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Thursday, 2 March 2017

HackerX Sydney, 2nd March 2017.

If you haven't heard about it before, HackerX is an invite only networking event for software developers and companies seeking to hire.This event was held at Fishburners in Ultimo, which is a shared workspace/incubator for tech startups. It is structured like a speed dating event where each candidate gets 5 mins in front of a prospective employer.

Anyway, since my contract with my current employer is up in a few weeks, I thought I would head along and check it out, more out of curiosity than anything else.

They put on free beer, soft drinks and pizza so at the very least you get a free feed and a few drinks if not a new job. And it what other situation would it be acceptable to interview with a few beers under your belt?

After about 1/2 an hour, the event kicked off, with the company reps lined up in in two rows of tables, while the candidates queued up for their 5 minutes to shine in front of a prospective employer.

Now, 5 minutes isn't very long, so if you are serious you better have your pitch down pat and some copies of your resume to hand over. I happened to run into a friend and was having a chat and ended up on the end of the queue. I highly recommend you get yourself on the front of the queue.Why?

Well, it turns out that there wasn't enough time for every candidate who rsvped to get some face time with every company. As it turned out, the speed dating ended before about 10 of us got a chance to speak to any of the companies on the second row of tables.

 However, in spite of this I think it is quite a worthwhile event, in terms of being a really efficient way to get your resume into the hands of companies that are definitely hiring... much better than the broken method of using recruitment companies as intermediaries.

So check it out if you get the chance.


I actually got a callback from one of the hiring companies who invited me to their own group recruiting event for further interviews, unfortunately I was on holiday in  Fiji and could not attend.

Monday, 29 August 2016

Google Chromecast Video does not work without an internet connection even for locally hosted video!

Google's motto is "Don't be evil". I guess they don't think that spying on every thing you do is evil.
That's the only reason I can see why your Chromecast video needs an internet connection to function, even if all you wan't to do is cast videos stored locally on your laptop to your TV.

I recently picked up a Chromecast Video in preparation for a a weeks snow holiday at Thredbo, thinking it would be handy so the kids could watch some of their own videos on the TV in the chalet. The chalet came with WiFi internet, but the cheapskate owner must have purchased the cheapest possible internet plan with the lowest quota, because even though all the right lights on the router were lit, there was no internet access.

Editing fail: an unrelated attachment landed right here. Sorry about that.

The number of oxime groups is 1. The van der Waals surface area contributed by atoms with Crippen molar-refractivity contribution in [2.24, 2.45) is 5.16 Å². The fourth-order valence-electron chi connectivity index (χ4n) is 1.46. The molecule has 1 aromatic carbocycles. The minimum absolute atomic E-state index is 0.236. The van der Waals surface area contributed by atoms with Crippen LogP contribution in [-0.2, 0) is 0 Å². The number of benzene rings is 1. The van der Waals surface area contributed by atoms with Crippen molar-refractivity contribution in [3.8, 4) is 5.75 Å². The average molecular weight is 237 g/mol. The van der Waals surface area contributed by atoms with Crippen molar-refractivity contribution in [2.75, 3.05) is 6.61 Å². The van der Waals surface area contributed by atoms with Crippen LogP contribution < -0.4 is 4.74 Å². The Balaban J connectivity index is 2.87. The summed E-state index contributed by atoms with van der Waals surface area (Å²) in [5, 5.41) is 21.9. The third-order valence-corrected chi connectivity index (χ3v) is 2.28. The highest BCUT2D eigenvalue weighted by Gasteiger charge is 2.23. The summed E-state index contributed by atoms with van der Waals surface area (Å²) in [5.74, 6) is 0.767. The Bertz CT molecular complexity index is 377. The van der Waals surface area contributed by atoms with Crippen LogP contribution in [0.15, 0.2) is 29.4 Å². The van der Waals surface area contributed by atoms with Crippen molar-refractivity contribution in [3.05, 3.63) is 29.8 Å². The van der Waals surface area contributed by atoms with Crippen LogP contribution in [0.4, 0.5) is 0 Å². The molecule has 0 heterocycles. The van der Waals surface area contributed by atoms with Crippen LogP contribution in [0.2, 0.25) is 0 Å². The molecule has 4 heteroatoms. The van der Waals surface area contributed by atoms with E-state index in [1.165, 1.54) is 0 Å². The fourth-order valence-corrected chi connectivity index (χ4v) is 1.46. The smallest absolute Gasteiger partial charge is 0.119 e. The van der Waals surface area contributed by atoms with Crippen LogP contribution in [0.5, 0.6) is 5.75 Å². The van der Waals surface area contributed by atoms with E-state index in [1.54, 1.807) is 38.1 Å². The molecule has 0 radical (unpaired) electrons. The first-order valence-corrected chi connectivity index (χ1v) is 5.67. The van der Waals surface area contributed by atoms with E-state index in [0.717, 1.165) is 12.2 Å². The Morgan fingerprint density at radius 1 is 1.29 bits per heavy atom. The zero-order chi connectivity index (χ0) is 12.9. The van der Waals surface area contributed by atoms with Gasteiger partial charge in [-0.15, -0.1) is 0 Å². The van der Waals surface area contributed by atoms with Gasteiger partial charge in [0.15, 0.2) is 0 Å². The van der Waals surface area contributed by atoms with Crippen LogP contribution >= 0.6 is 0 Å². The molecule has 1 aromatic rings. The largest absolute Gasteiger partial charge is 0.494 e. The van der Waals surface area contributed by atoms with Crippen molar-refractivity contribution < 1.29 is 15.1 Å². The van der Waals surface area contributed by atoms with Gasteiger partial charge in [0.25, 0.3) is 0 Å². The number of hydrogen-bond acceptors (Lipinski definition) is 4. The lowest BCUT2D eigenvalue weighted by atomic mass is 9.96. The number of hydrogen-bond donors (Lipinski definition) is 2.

This caused big problems trying to setup my new Chromecast, which needs to download some updates when it is first configured. I can understand why it would need internet access for that.

But once it is setup it refuses to work without an internet connection. The only reason I can see it might need an internet connection is so that it can spy on you and report your viewing habits back to google.

I managed to get it working by creating as hotspot on my iphone, having the chromecast use that hotspot for internet access and use my laptop to connect to the chromecasts WiFi to configure it.

But that's way more complicated than it needs to be. It really should be written on the box in big letters:


Tuesday, 26 July 2016

Letsencrypt certificate renewal process is awful!

So, my free 90 days letsencrypt certificate is about to expire.

I tried the auto-renew feature, but it does not work in manual mode. They intend it to be run automated and unattended, but I can't do that because I want to use the certificate on google app engine.

So basically, you have to re-issue the certicate , which means updating the challenge response on your website.

Well, I did all that, and generated a new certificate.

Unfortunately it expires the same time as the certificate I want to replace... WTF?

Anyway, I cleaned out /etc/letsencrypt and tried again from scratch:

sudo ./letsencrypt-auto certonly -a manual --rsa-key-size 2048 --email -d

and this time it generated me a certificate with the correct expiry date. For future reference,

fullchain.pem is the public cert that appengine wants.

The private key needs to be fixed for google app engine:

openssl rsa -inform pem \
  -in /etc/letsencrypt/live/ \
  -outform pem 

the output of this command can be pasted straight into the text box in the appengine certificate page.